Actinobacillus pleuropneumoniae (App) causes respiratory disease in pigs. Whilst often a component of the Porcine Respiratory Disease Complex, it is also a primary disease occurring in isolation or subsequent to another trigger infection. This paper describes the acute outbreak of App within a pig population and how control may be achieved.
App is primarily a disease of the growing pig. However, in naïve herds all age groups are susceptible. When the disease was prevalent in the UK in the mid-1980s, infection occurred in pigs as young as two weeks old right through to sows. More commonly the organism is present sub-clinically within a population such that sows are immune, maternally derived antibodies protect young pigs to approximately 10 weeks of age but acute breakdown occurs in growing pigs.
Figure 1. Acute unilateral App from a 2 week old pig.
The acute presentation of App can be one of the most dramatic pictures encountered by the clinician. It may occur without warning or following a milder respiratory disease challenge such as with Swine Influenza. Typically, the onset is sudden within a group, and the first signs are sudden deaths. Acute respiratory distress will be seen across the population with depression, severe respiratory embarrassment (dyspnoea) and widespread inappetence. Pigs lay out in the pen and are reluctant to move. Cyanosis of the extremities is common. Levels of coughing may be low in recumbent pigs but can be triggered by stimulating movement – an action that can lead to collapse and death of severely affected pigs. Rectal temperatures can exceed 41oC (106oF). In extremis, bloody froth will appear from the nostrils.
Figure 2. Acute App in the growing pig – depressed, inappetant and dyspnoeic. In the background cyanosis of the ears is evident.
Such an acute presentation, particularly if different age groups are affected should trigger consideration of a wide range of septicaemias (Erysipelas, Salmonella cholerasuis, Glassers Disease) as well as major viral epizootics such as African and Classical Swine Fever. On farm post mortem examination should be undertaken. The post mortem picture of the acute disease will often be almost pathognomonic; other than fibrinous tags within the peritoneum, gross pathology will be restricted to the thorax. Blood stained fluid accumulates in the chest, and the lungs are covered with fibrinous yellow exudate. The heart is flaccid. All or part of the lungs is acutely haemorrhagic although occasionally one lung may be totally affected and the other grossly normal. Where only part of the lung tissue is affected it is more likely in the diaphragmatic lobes. The trachea may contain blood stained froth that may reach the nasal cavities and accumulate around the nares.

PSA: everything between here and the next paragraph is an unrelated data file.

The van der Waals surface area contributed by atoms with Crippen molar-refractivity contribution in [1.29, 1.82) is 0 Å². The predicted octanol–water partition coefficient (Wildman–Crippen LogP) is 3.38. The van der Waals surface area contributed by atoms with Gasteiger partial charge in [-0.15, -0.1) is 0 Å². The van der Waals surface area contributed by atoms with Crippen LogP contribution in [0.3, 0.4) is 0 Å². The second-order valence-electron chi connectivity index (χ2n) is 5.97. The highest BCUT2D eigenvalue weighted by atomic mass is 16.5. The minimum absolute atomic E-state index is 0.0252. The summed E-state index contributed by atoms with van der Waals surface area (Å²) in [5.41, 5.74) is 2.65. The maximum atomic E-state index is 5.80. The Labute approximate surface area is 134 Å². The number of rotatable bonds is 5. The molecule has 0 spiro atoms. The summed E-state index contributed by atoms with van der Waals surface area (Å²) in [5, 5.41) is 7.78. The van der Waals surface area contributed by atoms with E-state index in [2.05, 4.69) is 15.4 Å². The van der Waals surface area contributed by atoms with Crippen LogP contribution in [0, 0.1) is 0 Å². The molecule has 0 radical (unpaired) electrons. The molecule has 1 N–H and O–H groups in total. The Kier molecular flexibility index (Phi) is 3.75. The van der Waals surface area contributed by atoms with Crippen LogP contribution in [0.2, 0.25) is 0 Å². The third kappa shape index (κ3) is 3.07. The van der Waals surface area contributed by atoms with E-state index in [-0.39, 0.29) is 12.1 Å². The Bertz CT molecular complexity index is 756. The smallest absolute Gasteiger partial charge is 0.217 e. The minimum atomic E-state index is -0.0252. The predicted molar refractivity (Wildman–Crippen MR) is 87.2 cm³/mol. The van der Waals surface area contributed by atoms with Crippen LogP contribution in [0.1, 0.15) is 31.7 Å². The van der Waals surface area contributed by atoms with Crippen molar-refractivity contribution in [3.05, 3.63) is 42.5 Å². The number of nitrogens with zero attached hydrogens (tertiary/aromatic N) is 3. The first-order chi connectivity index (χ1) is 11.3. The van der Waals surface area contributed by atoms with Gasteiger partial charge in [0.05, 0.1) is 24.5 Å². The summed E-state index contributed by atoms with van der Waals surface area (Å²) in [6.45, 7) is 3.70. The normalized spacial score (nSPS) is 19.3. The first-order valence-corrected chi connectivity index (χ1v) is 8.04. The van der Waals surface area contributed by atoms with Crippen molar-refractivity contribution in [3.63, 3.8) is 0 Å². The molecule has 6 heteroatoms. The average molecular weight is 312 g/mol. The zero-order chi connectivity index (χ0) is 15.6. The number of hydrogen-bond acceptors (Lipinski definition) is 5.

Figure 3. Fibrin strands in the peritoneum.
Figure 4. Accumulating fibrinous pleurisy overlying haemorrhagic pneumonia typical of acute App.
Pleural swabs and sections of affected lungs should be taken for laboratory confirmation, serotyping and antibiotic sensitivity testing. However, in view of the acute nature of the disease it is unacceptable to await laboratory results and treatment should be investigated immediately. By way of illustration, a 650 pig place finisher site found 41 pigs dead first thing in the morning, a further 22 dead within the one hour it took to reach the farm and another nine died whilst investigations were completed on farm.
It is often stated that sick pigs will drink even when they will not eat. In the acute App outbreak this is not so. Effective treatment must be by individual injection and in the absence of laboratory testing a “best guess” approach, based on the clinician’s experience, medicine availability and broader data of sensitivity patterns is required. Treatment selected will also be influenced by the age of the pigs and impact of meat withholding times. Throughout Europe, the older classes of antibiotics have progressively been shown to be ineffective at treating App infection - penicillin, ampicillin/amoxicillin and older tetracyclines are generally of limited value. Due to concerns over transmissible antibiotic resistance, third generation cephalosporins and fluoroquinolones should only be used as a last resort. However, in the acute outbreak of App, short acting Ceftiofur can have remarkable therapeutic benefits with pigs severely compromised responding within 60 minutes. Alternative active antibiotics with reliable sensitivity include Trimethoprim/Sulphonamide, Florfenicol, Doxycycline and Tulathromycin, although in pigs close to slaughter the extended withdrawal period of the latter may exclude its use. Short acting preparations given for 3 days may give a better response in the acute case than long acting depot preparations. NSAID’s can provide valuable support to the sick pig.
Group therapy should be introduced via water medication for 5-7 days – Florfenicol, Trimethoprim/Sulphonamide, Tilmicosin or Doxycycline are all appropriate.
Therapy can be amended based upon response to treatment and sensitivity test results once available.